Ironically, the news broke just as Detroit filed for bankruptcy. But the story was different Thursday for formerly bankrupt Central Falls, R.I., which received an upgrade from Moody’s Investors Service to B1 from B2.
Although the new rating is still junk level, Rhode Island local and state officials were pleased at the upgrade.
“This is positive news and so refreshing here. It continues the momentum the city has built. We’re all striving to bring this city back on a stable path,” Mayor James Diossa said in an interview Friday.
Moody’s retained a positive outlook for the 18,000-population city, which filed for bankruptcy in August 2011 and exited a year later.
In October, one month after Central Falls exited, Moody’s raised the city to B2 with a positive outlook from Caa1 with a negative outlook.
“The fiscal framework that we put in place for the city is proving to be effective and winning confidence with the investment community well beyond Rhode Island’s borders. The upgrade will bode well for the state as well as Rhode Island’s municipalities,” Gov. Lincoln Chafee said in a statement.
A 2011 state law made bondholders whole in any bankruptcy.
“This is more good news coming from the Central Falls bankruptcy and again demonstrates that if municipalities paid their public debt in full during the insolvency proceedings, the capital markets will respond in positive ways,” said Ted Orson, the city’s bankruptcy attorney and a name partner in Providence firm Orson and Brusini Ltd.
Moody’s said the upgrade “reflects the city’s successful emergence from Chapter 9 bankruptcy and transition to local control following the adoption of a bankruptcy plan and its acceptance by the federal court.”
Moody’s has also affirmed the Ba1 underlying rating on the Rhode Island Health and Educational Building Corp.’s Series 2007B bonds, affecting $1.3 million in rated RIHEBC pooled debt; the outlook is stable.
Central Falls, seven miles north of capital Providence, filed for bankruptcy protection in August 2011, citing an $80 million pension liability. While under Chapter 9 protection, the city worked out a plan with retired police officers and firefighters that cut benefits by up to 55%.
Bankruptcy Judge Frank Bailey in Providence approved the city’s six-year financial plan and exit from Chapter 9 last September. The plan balances budgets through 2017.
“This reflects the hard work of the teams from the city and state, and more importantly, the relevance of the the sacrifices made by residents, active, and retired employees that brought structural balance to Central Falls,” said state revenue Director Rosemary Booth Gallogly.
Moody’s said challenges for Central Falls include a limited tax base and weak demographic profile; large unfunded pension liabilities, despite significant reductions; reduced levels of state aid and statutory property tax levy limitation; and an elevated debt burden with a significant amount of deferred capital projects.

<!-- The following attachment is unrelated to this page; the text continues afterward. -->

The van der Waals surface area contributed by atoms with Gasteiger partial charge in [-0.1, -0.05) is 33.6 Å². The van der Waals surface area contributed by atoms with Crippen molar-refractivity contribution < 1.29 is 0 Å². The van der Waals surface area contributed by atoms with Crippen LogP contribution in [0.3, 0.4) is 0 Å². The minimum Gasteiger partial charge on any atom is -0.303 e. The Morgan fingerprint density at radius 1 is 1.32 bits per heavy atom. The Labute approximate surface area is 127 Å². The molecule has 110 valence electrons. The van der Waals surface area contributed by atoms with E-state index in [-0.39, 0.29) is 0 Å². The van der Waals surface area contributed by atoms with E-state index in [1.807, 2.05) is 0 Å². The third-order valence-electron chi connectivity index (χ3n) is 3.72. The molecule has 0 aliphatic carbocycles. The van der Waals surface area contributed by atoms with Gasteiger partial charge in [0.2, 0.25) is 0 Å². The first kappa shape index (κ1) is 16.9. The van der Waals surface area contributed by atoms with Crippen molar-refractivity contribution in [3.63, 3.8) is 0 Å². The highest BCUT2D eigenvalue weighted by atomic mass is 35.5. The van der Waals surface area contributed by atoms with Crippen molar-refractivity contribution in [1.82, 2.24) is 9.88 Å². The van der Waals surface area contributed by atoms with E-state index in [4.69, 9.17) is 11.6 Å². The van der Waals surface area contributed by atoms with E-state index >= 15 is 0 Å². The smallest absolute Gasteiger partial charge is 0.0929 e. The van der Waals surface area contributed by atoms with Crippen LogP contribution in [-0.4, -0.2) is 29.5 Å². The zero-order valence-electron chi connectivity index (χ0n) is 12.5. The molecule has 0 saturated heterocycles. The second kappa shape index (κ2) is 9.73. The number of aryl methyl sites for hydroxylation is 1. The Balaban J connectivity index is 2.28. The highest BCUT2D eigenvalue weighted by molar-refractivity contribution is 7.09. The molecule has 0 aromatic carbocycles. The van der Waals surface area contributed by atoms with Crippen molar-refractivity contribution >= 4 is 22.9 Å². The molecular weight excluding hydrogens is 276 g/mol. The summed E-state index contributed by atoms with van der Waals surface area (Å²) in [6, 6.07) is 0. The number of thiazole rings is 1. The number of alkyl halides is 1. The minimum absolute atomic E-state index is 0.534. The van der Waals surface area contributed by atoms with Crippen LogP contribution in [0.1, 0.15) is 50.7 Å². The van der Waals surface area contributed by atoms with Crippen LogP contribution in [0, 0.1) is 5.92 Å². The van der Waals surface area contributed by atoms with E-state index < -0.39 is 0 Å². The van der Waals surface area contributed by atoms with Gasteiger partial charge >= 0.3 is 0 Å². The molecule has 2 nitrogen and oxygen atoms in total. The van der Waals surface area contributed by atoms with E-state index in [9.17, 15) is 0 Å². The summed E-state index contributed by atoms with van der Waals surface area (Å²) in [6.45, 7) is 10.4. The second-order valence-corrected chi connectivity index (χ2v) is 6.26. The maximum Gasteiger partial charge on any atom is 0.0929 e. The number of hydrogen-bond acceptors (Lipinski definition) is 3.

“It will continue to be challenging, but it is gratifying to see the improvements recognized,” Gallogly added.
Standard & Poor's, in a report it issued Friday afternoon, said Rhode Island's three-step intervention helped Central Falls. “In contrast with Rhode Island, Michigan has taken a more hands-off approach to assisting Detroit,” S&P said. “The state has provided no funding to the city and passed no laws regarding how secured or unsecured debt will be handled.”
Diossa, who took office in January at age 27, previously served on the City Council for three years. “I saw the whole thing happening and I’m very happy to see our situation improve,” he said. “We’re fiscally transparent now and everyone’s very engaged in the process.”
Diossa, a Central Falls native and the son of Colombian immigrants, handily defeated former police chief Joseph Moran in a special election for mayor in December, after the state returned local control to the city.
The previous mayor, Charles Moreau, received a two-year prison sentence in February for accepting gifts in exchange for awarding a contract to board up at least 167 foreclosed properties within the city from 2007 to 2009. Moreau resigned last September.
Diossa said Detroit’s struggles might help draw attention to those of distressed municipalities nationwide.
“Detroit’s on a different scale, but once you’re in bankruptcy court, the situation is very similar. My message to Detroit is that it’s a painful process, but there’s life after bankruptcy.”
Mark Schwartz agreed. Schwartz represented the Harrisburg, Pa., City Council during its failed bankruptcy attempt in November 2011.
“This shows the power of bankruptcy and regeneration. Harrisburg would be on the same road back if bankruptcy were allowed. Instead it is nowhere,” said Schwartz, a solo practitioner from Bryn Mawr, Pa.
A Pennsylvania law in 2011 banned Harrisburg, its capital, from filing for bankruptcy for one year.